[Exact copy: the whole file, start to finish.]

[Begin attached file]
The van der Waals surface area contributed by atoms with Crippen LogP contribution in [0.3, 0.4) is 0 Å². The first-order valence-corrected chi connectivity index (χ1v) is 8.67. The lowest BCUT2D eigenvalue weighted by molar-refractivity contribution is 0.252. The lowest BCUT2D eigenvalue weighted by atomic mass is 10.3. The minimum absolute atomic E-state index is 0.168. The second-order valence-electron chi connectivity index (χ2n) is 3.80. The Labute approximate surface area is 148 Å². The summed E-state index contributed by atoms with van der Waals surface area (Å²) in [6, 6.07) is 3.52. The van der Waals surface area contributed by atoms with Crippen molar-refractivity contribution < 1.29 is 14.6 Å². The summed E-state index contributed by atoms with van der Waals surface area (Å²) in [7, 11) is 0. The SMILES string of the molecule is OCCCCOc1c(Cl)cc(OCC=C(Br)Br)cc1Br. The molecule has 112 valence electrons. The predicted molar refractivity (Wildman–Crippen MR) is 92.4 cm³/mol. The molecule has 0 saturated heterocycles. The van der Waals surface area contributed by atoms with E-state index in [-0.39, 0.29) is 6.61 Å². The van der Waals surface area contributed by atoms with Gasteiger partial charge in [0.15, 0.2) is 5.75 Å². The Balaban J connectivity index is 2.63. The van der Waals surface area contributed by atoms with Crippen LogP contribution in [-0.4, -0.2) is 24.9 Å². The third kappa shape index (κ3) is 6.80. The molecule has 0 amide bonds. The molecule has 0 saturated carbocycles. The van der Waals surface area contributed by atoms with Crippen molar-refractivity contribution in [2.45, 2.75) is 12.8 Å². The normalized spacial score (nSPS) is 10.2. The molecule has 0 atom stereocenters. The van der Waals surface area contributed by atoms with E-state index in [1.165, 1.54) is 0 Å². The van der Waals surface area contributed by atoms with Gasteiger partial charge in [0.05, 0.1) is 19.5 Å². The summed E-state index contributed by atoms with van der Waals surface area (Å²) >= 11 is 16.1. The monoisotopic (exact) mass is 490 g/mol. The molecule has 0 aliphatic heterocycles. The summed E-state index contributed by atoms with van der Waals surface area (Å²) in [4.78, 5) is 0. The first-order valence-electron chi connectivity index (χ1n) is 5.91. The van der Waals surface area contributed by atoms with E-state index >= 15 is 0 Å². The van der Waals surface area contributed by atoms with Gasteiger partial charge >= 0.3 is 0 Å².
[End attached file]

The van der Waals surface area contributed by atoms with Crippen LogP contribution in [0.3, 0.4) is 0 Å². The first-order valence-corrected chi connectivity index (χ1v) is 8.67. The lowest BCUT2D eigenvalue weighted by molar-refractivity contribution is 0.252. The lowest BCUT2D eigenvalue weighted by atomic mass is 10.3. The minimum absolute atomic E-state index is 0.168. The second-order valence-electron chi connectivity index (χ2n) is 3.80. The Labute approximate surface area is 148 Å². The summed E-state index contributed by atoms with van der Waals surface area (Å²) in [6, 6.07) is 3.52. The van der Waals surface area contributed by atoms with Crippen molar-refractivity contribution < 1.29 is 14.6 Å². The summed E-state index contributed by atoms with van der Waals surface area (Å²) in [7, 11) is 0. The SMILES string of the molecule is OCCCCOc1c(Cl)cc(OCC=C(Br)Br)cc1Br. The molecule has 112 valence electrons. The predicted molar refractivity (Wildman–Crippen MR) is 92.4 cm³/mol. The molecule has 0 saturated heterocycles. The van der Waals surface area contributed by atoms with E-state index in [-0.39, 0.29) is 6.61 Å². The van der Waals surface area contributed by atoms with Gasteiger partial charge in [0.15, 0.2) is 5.75 Å². The Balaban J connectivity index is 2.63. The van der Waals surface area contributed by atoms with Crippen LogP contribution in [-0.4, -0.2) is 24.9 Å². The third kappa shape index (κ3) is 6.80. The molecule has 0 amide bonds. The molecule has 0 saturated carbocycles. The van der Waals surface area contributed by atoms with Crippen molar-refractivity contribution in [2.45, 2.75) is 12.8 Å². The normalized spacial score (nSPS) is 10.2. The molecule has 0 atom stereocenters. The van der Waals surface area contributed by atoms with E-state index in [1.165, 1.54) is 0 Å². The van der Waals surface area contributed by atoms with Gasteiger partial charge in [0.05, 0.1) is 19.5 Å². The summed E-state index contributed by atoms with van der Waals surface area (Å²) >= 11 is 16.1. The monoisotopic (exact) mass is 490 g/mol. The molecule has 0 aliphatic heterocycles. The summed E-state index contributed by atoms with van der Waals surface area (Å²) in [4.78, 5) is 0. The first-order valence-electron chi connectivity index (χ1n) is 5.91. The van der Waals surface area contributed by atoms with E-state index >= 15 is 0 Å². The van der Waals surface area contributed by atoms with Gasteiger partial charge >= 0.3 is 0 Å².